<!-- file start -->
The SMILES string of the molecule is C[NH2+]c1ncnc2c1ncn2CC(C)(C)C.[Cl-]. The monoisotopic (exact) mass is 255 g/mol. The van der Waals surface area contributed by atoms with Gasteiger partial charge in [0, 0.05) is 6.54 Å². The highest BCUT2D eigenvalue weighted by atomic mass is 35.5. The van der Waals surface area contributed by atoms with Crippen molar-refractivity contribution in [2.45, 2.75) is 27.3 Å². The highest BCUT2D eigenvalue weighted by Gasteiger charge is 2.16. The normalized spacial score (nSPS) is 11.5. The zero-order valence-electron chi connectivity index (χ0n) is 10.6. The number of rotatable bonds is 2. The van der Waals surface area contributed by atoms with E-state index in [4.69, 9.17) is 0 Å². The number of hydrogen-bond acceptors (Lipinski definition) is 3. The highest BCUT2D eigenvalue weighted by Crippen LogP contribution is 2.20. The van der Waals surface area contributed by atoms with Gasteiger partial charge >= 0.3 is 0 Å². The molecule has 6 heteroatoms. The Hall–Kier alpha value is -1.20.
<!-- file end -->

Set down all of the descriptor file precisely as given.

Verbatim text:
The SMILES string of the molecule is C[NH2+]c1ncnc2c1ncn2CC(C)(C)C.[Cl-]. The monoisotopic (exact) mass is 255 g/mol. The van der Waals surface area contributed by atoms with Gasteiger partial charge in [0, 0.05) is 6.54 Å². The highest BCUT2D eigenvalue weighted by atomic mass is 35.5. The van der Waals surface area contributed by atoms with Crippen molar-refractivity contribution in [2.45, 2.75) is 27.3 Å². The highest BCUT2D eigenvalue weighted by Gasteiger charge is 2.16. The normalized spacial score (nSPS) is 11.5. The zero-order valence-electron chi connectivity index (χ0n) is 10.6. The number of rotatable bonds is 2. The van der Waals surface area contributed by atoms with E-state index in [4.69, 9.17) is 0 Å². The number of hydrogen-bond acceptors (Lipinski definition) is 3. The highest BCUT2D eigenvalue weighted by Crippen LogP contribution is 2.20. The van der Waals surface area contributed by atoms with Gasteiger partial charge >= 0.3 is 0 Å². The molecule has 6 heteroatoms. The Hall–Kier alpha value is -1.20.